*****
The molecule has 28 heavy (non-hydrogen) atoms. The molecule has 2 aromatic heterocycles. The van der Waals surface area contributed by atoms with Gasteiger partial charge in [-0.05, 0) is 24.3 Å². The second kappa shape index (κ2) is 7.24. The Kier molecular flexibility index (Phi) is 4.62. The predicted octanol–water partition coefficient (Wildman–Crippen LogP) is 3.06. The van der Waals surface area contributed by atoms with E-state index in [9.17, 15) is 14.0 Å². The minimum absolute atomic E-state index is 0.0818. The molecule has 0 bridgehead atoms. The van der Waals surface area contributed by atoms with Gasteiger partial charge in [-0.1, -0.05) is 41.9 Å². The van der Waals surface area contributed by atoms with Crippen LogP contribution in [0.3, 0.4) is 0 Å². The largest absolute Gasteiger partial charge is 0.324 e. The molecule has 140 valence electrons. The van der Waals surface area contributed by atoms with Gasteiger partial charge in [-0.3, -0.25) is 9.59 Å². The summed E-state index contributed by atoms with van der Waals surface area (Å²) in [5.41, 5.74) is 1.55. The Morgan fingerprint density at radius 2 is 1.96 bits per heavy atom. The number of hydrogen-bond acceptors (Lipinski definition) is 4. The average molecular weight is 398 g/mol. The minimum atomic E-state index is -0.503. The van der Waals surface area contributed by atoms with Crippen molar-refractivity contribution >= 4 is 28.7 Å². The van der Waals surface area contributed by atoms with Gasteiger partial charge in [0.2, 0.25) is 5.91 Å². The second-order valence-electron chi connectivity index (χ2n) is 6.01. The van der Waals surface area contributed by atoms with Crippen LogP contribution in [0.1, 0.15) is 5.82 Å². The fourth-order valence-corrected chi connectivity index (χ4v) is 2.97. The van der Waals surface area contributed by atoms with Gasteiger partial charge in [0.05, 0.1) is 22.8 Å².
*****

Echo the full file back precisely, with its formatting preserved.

The molecule has 28 heavy (non-hydrogen) atoms. The molecule has 2 aromatic heterocycles. The van der Waals surface area contributed by atoms with Gasteiger partial charge in [-0.05, 0) is 24.3 Å². The second kappa shape index (κ2) is 7.24. The Kier molecular flexibility index (Phi) is 4.62. The predicted octanol–water partition coefficient (Wildman–Crippen LogP) is 3.06. The van der Waals surface area contributed by atoms with E-state index in [9.17, 15) is 14.0 Å². The minimum absolute atomic E-state index is 0.0818. The molecule has 0 bridgehead atoms. The van der Waals surface area contributed by atoms with Gasteiger partial charge in [-0.1, -0.05) is 41.9 Å². The van der Waals surface area contributed by atoms with Crippen LogP contribution in [0.3, 0.4) is 0 Å². The largest absolute Gasteiger partial charge is 0.324 e. The molecule has 140 valence electrons. The van der Waals surface area contributed by atoms with Gasteiger partial charge in [-0.3, -0.25) is 9.59 Å². The summed E-state index contributed by atoms with van der Waals surface area (Å²) in [5.41, 5.74) is 1.55. The Morgan fingerprint density at radius 2 is 1.96 bits per heavy atom. The number of hydrogen-bond acceptors (Lipinski definition) is 4. The average molecular weight is 398 g/mol. The minimum atomic E-state index is -0.503. The van der Waals surface area contributed by atoms with Crippen molar-refractivity contribution >= 4 is 28.7 Å². The van der Waals surface area contributed by atoms with Gasteiger partial charge in [0.2, 0.25) is 5.91 Å². The second-order valence-electron chi connectivity index (χ2n) is 6.01. The van der Waals surface area contributed by atoms with Crippen LogP contribution in [0.1, 0.15) is 5.82 Å². The fourth-order valence-corrected chi connectivity index (χ4v) is 2.97. The van der Waals surface area contributed by atoms with Gasteiger partial charge in [0.05, 0.1) is 22.8 Å².